So, you’ve decided to take the plunge and buy a new home. Maybe you’re looking to upgrade your home to better accommodate your growing family, or perhaps it’s your first new home. Regardless of the reasons, buying a new home is an exciting adventure. But before you start your journey, we’re sharing the ultimate home buying checklist to better prepare you for the road ahead.
KNOW WHAT’S IN YOUR CREDIT REPORT
A credit report is a detailed summary of an individual’s credit history prepared by a credit bureau such as Equifax, Experian, or TransUnion. The report often includes personal information, details on lines of credit, public records such as bankruptcies, and a list of previous entities that have requested your specific credit history. Your credit report can determine the amount of funding you’re approved for. The higher your score, the more likely you’ll be approved for a higher amount. If your score is lower, the approval amount may be lower. Start the process to get your FREE annual credit report HERE.
HAVE A DOWN PAYMENT
The initial money you put toward the total cost of your home is considered your down payment. At DuGood, we offer 95% Conventional financing which means you would need a 5% down payment. So, depending on how much money you have saved already, set a budget for the total cost of your home to make sure you can afford the down payment. If you want to raise your budget, take a little more time to save the amount you need.
SHOW JOB STABILITY
When purchasing a home, timing is everything. What we mean by that is if you have a job and you’ve been there quite a bit of time, applying for a home loan now would be ideal. If for some reason you lose your job and/or started a new job, it’s not a deal-breaker but lenders prefer to see a job history of at least two years or more. At DuGood, we look at your entire employment history during the mortgage approval process.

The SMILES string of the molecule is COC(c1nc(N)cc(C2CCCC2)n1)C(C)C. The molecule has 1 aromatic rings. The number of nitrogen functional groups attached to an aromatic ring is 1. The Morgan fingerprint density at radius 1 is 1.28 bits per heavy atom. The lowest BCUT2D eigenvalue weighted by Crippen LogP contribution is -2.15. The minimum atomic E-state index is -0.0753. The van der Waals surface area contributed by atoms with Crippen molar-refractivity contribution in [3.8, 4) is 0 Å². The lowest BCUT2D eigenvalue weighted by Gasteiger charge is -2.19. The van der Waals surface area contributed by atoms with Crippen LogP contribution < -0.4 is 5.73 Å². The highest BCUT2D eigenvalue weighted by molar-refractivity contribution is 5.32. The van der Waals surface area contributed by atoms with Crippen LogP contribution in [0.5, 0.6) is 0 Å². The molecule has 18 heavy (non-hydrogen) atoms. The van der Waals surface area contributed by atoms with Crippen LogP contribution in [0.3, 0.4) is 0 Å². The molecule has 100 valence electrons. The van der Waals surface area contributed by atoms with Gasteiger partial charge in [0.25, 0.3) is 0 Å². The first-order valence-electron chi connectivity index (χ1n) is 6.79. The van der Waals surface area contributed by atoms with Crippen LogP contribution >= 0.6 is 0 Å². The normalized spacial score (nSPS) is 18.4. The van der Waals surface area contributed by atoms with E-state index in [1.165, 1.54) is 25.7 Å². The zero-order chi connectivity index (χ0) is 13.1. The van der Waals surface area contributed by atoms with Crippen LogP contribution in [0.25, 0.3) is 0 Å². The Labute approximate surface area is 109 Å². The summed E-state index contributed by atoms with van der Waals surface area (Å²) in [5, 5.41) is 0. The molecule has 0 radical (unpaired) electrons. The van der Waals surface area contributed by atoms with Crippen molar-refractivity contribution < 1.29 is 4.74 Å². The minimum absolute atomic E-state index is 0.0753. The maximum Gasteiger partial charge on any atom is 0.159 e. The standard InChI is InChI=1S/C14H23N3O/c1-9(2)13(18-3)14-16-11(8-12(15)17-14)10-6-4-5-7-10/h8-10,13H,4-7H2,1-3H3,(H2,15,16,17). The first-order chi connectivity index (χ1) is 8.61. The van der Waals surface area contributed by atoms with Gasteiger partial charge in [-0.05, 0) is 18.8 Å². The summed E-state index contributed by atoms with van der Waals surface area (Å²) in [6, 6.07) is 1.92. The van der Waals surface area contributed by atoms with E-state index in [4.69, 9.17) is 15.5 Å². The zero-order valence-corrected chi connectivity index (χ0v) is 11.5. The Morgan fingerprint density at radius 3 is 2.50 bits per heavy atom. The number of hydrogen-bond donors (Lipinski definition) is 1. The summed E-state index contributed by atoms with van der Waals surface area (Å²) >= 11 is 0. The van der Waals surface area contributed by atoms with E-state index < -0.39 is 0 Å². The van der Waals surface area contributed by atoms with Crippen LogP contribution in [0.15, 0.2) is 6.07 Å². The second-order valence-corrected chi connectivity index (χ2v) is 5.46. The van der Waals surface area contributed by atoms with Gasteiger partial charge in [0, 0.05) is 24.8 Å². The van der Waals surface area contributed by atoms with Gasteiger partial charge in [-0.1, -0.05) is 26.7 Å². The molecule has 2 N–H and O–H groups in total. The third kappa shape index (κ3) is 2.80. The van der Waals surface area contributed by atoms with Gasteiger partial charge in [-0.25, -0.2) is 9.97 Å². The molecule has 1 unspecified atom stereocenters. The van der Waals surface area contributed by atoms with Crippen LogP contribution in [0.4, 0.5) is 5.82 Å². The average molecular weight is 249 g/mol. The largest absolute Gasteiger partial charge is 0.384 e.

CHECK YOUR DEBT-TO-INCOME RATIO
To better understand how much of your income will go toward your mortgage payments, lenders need to know your debt-to-income ratio. This analysis considers how much total debt you have at the time of your loan process. Lenders calculate it based on your total income (before taxes are taken out) compared to your total outstanding debt. If the ratio is too high, this could be a warning sign that you may not be able to afford a mortgage until your debt is paid down.
If you’re ready to start your home buying journey, getting pre-qualified is the first step. It’s a quick and easy process that will help determine how much of a loan you can afford. Our Mortgage experts will help you through the process, explain all options and recommend the loan that’s right for you.
Please feel free to reach out to one of our loan professionals with any questions you may have at (409) 726-2126.